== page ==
During Covid-19, one of the most challenging times in modern history, the crisis impacted the underprivileged the most.
In response to this, a positive change in individual and institutional philanthropy was sparked by the global pandemic as foundations, and individual donors came together to commit more capital and help those in need.
According to a Bank of America study of Philanthropy, even during the pandemic in 2020, nearly 90% of affluent households continue to give to charity.
Giving back has always been synonymous with the ethos at financial advisory Avestar Capital. As financial advisors who work with a wide range of clients globally.
“We aim to guide our clients’ charitable goals and intentions towards creating an impactful strategy that makes a difference,” says Xerxes Mullan, Global Advisor at Avestar Capital.
At Avestar Capital, it is seen that interest in philanthropy is rising among HNW individuals and families, and that has been matched by increased interest and commitment on the part of professional advisors in engaging their clients in discussions of philanthropy.
Shilpa Konduri, President at Avestar Capital and Xerxes Mullan, Founder, share creative ideas on how they talk with their clients about philanthropy.
1. Make philanthropy part of your initial information-gathering discussion with new clients.
Advisors who successfully integrate charitable giving in their client conversations don’t necessarily stop and say, “Okay, now we’re going to talk about philanthropy.
”Rather, they incorporate the topic into an overall discussion of a client’s needs.
Some advisors suggest putting it on the agenda for the very first meeting with a client.
Others include it on the initial data collection form they ask clients to fill out, so it is one item on a list of topics assumed to be covered by any new client.
2. Talk about a legacy.
Particularly for trust and estate attorneys who are likely to be having conversations about an individual’s long-term plans, there is a real opportunity to learn more about a client’s vision of the world they would like to leave behind.
By opening up a conversation on legacy, an advisor can learn more about the client’s overall perspective on the world, including whether there might be interest in giving.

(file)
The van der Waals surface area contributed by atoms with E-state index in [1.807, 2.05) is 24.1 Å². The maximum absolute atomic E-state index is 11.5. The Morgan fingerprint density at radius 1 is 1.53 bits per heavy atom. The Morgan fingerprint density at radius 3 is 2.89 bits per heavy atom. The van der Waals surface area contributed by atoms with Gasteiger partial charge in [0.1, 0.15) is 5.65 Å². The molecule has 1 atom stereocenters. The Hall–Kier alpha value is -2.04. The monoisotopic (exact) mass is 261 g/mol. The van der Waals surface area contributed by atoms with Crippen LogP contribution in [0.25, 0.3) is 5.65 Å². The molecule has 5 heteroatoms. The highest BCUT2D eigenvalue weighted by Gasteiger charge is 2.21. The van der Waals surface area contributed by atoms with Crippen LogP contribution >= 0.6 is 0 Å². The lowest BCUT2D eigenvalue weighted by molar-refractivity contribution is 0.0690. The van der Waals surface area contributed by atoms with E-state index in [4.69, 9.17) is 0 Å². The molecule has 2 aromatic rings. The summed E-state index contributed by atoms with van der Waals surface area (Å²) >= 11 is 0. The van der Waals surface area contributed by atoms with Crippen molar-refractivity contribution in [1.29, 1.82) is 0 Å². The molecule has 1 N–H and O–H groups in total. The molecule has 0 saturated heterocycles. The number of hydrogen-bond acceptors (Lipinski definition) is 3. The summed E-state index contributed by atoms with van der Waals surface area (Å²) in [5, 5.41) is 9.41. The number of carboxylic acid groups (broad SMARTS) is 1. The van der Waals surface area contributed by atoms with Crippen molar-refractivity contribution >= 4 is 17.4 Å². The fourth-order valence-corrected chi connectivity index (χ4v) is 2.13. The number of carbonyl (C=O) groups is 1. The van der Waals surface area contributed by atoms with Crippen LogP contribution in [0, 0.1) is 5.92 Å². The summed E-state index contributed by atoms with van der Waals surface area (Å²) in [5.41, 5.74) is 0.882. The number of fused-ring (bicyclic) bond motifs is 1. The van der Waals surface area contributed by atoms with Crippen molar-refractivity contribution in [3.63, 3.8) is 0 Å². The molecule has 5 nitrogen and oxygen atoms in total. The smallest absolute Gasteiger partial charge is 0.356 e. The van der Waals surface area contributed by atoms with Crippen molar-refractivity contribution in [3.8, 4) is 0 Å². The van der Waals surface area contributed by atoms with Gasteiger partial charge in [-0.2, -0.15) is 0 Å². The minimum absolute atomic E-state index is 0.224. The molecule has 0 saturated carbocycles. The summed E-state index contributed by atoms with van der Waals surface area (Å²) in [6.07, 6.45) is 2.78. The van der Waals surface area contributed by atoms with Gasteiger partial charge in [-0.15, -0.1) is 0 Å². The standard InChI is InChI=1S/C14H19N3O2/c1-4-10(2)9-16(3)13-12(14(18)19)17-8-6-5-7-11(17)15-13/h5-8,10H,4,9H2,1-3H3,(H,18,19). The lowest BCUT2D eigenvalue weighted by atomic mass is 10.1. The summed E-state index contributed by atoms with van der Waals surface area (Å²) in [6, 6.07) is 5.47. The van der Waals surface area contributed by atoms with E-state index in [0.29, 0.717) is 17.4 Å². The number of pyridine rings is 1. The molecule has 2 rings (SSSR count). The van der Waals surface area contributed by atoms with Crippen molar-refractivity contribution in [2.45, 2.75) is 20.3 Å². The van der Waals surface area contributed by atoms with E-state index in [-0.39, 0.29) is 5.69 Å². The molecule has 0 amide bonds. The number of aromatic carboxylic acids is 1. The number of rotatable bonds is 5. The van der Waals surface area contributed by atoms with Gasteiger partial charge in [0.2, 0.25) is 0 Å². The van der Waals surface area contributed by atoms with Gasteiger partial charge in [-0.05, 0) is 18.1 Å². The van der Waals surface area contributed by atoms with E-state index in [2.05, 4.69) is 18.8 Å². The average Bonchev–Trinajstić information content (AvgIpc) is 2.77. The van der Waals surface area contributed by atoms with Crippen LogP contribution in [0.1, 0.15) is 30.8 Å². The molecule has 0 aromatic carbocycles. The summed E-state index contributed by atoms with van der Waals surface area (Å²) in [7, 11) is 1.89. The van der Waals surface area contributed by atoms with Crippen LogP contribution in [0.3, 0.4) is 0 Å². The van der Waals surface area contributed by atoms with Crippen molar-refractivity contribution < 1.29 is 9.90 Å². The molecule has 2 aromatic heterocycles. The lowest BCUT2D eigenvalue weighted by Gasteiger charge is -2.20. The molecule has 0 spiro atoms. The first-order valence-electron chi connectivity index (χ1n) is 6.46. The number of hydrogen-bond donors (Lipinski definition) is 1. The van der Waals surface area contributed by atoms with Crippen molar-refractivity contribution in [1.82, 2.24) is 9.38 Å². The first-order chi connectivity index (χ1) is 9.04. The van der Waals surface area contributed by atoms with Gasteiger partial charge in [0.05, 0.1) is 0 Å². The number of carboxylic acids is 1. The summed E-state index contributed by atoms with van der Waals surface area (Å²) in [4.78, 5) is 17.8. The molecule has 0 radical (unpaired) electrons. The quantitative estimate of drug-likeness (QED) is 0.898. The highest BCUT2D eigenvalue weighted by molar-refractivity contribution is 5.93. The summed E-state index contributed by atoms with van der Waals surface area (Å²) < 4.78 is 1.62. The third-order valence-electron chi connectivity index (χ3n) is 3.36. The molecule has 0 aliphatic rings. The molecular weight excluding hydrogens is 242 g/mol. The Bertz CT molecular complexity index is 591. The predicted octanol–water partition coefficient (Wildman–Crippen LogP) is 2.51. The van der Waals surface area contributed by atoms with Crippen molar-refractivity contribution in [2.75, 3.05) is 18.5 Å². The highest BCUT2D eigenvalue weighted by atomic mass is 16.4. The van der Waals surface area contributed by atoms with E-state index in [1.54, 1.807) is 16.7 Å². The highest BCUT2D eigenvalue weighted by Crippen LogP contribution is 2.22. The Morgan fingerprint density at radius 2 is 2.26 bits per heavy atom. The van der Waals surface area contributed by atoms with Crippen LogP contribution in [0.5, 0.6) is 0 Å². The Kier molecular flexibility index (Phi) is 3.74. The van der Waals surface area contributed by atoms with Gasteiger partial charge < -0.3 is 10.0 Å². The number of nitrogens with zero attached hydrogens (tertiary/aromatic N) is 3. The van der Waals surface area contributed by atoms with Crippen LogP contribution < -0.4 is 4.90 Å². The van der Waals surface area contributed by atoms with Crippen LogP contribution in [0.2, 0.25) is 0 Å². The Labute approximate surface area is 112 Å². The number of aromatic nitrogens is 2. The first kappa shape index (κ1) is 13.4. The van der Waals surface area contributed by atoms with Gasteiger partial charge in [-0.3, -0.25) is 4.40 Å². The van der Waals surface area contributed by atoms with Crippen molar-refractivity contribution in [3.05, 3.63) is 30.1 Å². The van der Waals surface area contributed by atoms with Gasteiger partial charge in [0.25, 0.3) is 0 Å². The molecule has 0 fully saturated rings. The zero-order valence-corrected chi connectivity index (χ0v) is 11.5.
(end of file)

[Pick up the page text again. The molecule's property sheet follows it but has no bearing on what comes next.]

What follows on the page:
3. Ask open-ended questions.
When clients have been active philanthropically, advisors can learn more about it by opening up the conversation with comments like “Tell me more about that” or “What happened in that case?”.
Giving clients space to reflect on past giving in a way that doesn’t introduce pressure is useful to them and can also help you, as their advisor understand underlying motivations and passions.
4. Let the client step back from the finances.
In line with discussing a client’s legacy, one advisor that the team at Avestar Capital spoke with suggests opening the conversation by inviting a client to “Wave a magic wand” and talk about which societal issues they could address if they were able to do so.
Often, advisors learn that clients are already active in their communities through philanthropy or volunteering.
This can open up a conversation about how their vision of a better world fits into their wealth plans and help identify some areas where clients may want to do more.
5. Offer top-notch data.
Advisors emphasize the importance of tailoring the conversation as you get to know the client.
Talking about passion and the vision they want to see in the world is paramount for some clients. Others, though, may get excited by numbers and measuring impact.
Advisors we’ve spoken with suggesting that providing customized reporting and quality information about a client’s charitable giving can help them think about the impact they are having and lead to increased giving that is more effective and more satisfying.
6. Look at past tax returns to understand previous charitable giving.
Tax advisors, in particular, are already reviewing previous tax returns.
Some advisors suggest looking at the relevant schedules and framing questions about philanthropy, such as “Do you plan to continue this level and type of giving?”
Rather than framing philanthropy as a new, intimidating task, this approach allows clients to see their giving as an evolution that simply builds on what they have previously done.
7. Incorporate philanthropy into regular tax discussions.
For example, some tax advisors use quarterly tax estimates to reflect on all the available buckets, highlighting when it may be an opportune time to donate or open a donor-advised fund (DAF).
8. Set up a formula.
To assuage any concerns about not having enough money for the next generation, some advisors suggest setting up a formula to help clients see their true financial picture, something along the lines of “If we can guarantee that your children will receive X amount, would you be interested in some of the rest going to charity?” More often than not, the answer is yes.
Having these conversations with clients will make them think about philanthropy from a more holistic point of view and encourage them to involve themselves in giving back more.